Ukrainian Churches Must Encourage and Engage Civil Society
by Cyril Hovorun
The “Russian spring” in the east is a revolution of paternalism. Its ideal, often unarticulated, is for a comprehensive, state-directed system of social organization that protects individuals from the risks of freedom. It reflects nostalgia for a time when the state assumed responsibility for all aspects of life, a time when the state was the society. It would be wrong to interpret this nostalgia as simply a desire to restore the old Soviet system. The neo-Soviet ideology is quite different from the old communist ideology that espoused an official atheism. The nostalgia for a safe, stable past borrows also from the now long-gone Russian imperial ideology.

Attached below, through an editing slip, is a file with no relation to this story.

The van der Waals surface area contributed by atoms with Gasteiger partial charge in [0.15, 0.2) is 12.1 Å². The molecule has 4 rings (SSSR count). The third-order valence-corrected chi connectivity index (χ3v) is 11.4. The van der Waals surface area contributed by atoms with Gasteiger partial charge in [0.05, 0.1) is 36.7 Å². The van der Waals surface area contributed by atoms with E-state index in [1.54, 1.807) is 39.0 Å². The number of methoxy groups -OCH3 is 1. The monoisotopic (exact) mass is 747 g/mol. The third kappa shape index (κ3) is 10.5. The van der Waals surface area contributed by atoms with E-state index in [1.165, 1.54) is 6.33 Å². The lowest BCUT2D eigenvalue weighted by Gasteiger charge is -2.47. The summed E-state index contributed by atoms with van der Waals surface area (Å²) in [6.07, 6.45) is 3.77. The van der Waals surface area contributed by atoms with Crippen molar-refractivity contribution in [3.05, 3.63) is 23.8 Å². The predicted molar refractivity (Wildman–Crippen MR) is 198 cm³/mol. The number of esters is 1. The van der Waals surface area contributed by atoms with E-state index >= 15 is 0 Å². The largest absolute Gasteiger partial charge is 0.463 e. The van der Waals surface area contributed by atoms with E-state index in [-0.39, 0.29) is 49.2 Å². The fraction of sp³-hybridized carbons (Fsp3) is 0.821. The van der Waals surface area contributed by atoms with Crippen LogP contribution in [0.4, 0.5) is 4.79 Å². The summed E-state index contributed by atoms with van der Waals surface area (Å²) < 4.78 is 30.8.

This article was originally published in First Things (October 2014).